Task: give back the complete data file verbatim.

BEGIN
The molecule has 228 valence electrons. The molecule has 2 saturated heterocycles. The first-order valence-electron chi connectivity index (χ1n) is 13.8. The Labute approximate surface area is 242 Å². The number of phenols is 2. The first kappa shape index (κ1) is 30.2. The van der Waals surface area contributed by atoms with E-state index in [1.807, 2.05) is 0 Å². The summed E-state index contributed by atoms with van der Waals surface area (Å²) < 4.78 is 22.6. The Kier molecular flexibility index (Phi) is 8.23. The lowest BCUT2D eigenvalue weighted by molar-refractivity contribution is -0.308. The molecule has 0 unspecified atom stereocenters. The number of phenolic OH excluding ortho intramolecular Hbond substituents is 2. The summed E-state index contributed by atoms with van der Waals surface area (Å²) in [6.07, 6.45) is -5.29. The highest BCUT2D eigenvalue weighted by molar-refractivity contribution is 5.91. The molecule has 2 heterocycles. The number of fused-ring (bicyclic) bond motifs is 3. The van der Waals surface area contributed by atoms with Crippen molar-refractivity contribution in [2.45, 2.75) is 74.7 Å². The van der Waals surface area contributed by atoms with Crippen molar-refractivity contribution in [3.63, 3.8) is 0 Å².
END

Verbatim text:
The molecule has 228 valence electrons. The molecule has 2 saturated heterocycles. The first-order valence-electron chi connectivity index (χ1n) is 13.8. The Labute approximate surface area is 242 Å². The number of phenols is 2. The first kappa shape index (κ1) is 30.2. The van der Waals surface area contributed by atoms with E-state index in [1.807, 2.05) is 0 Å². The summed E-state index contributed by atoms with van der Waals surface area (Å²) < 4.78 is 22.6. The Kier molecular flexibility index (Phi) is 8.23. The lowest BCUT2D eigenvalue weighted by molar-refractivity contribution is -0.308. The molecule has 0 unspecified atom stereocenters. The number of phenolic OH excluding ortho intramolecular Hbond substituents is 2. The summed E-state index contributed by atoms with van der Waals surface area (Å²) in [6.07, 6.45) is -5.29. The highest BCUT2D eigenvalue weighted by molar-refractivity contribution is 5.91. The molecule has 2 heterocycles. The number of fused-ring (bicyclic) bond motifs is 3. The van der Waals surface area contributed by atoms with Crippen molar-refractivity contribution in [2.45, 2.75) is 74.7 Å². The van der Waals surface area contributed by atoms with Crippen molar-refractivity contribution in [3.63, 3.8) is 0 Å².